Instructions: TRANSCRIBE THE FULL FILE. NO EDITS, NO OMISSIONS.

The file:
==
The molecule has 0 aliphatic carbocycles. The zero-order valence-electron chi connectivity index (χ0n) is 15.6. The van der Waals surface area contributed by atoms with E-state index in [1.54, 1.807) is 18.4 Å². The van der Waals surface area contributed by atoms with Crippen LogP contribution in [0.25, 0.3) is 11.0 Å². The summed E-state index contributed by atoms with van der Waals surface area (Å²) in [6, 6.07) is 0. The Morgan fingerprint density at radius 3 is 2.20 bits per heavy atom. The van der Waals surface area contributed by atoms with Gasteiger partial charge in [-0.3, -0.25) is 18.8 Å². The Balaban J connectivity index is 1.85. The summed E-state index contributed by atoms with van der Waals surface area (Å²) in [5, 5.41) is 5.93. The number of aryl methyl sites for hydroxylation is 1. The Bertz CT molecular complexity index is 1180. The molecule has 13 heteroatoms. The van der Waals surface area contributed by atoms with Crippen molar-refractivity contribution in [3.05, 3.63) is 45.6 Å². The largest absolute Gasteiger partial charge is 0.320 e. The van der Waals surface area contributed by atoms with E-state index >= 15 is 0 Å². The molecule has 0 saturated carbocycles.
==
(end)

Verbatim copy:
The molecule has 0 aliphatic carbocycles. The zero-order valence-electron chi connectivity index (χ0n) is 15.6. The van der Waals surface area contributed by atoms with E-state index in [1.54, 1.807) is 18.4 Å². The van der Waals surface area contributed by atoms with Crippen LogP contribution in [0.25, 0.3) is 11.0 Å². The summed E-state index contributed by atoms with van der Waals surface area (Å²) in [6, 6.07) is 0. The Morgan fingerprint density at radius 3 is 2.20 bits per heavy atom. The van der Waals surface area contributed by atoms with Gasteiger partial charge in [-0.3, -0.25) is 18.8 Å². The Balaban J connectivity index is 1.85. The summed E-state index contributed by atoms with van der Waals surface area (Å²) in [5, 5.41) is 5.93. The number of aryl methyl sites for hydroxylation is 1. The Bertz CT molecular complexity index is 1180. The molecule has 13 heteroatoms. The van der Waals surface area contributed by atoms with Crippen molar-refractivity contribution in [3.05, 3.63) is 45.6 Å². The largest absolute Gasteiger partial charge is 0.320 e. The van der Waals surface area contributed by atoms with E-state index >= 15 is 0 Å². The molecule has 0 saturated carbocycles.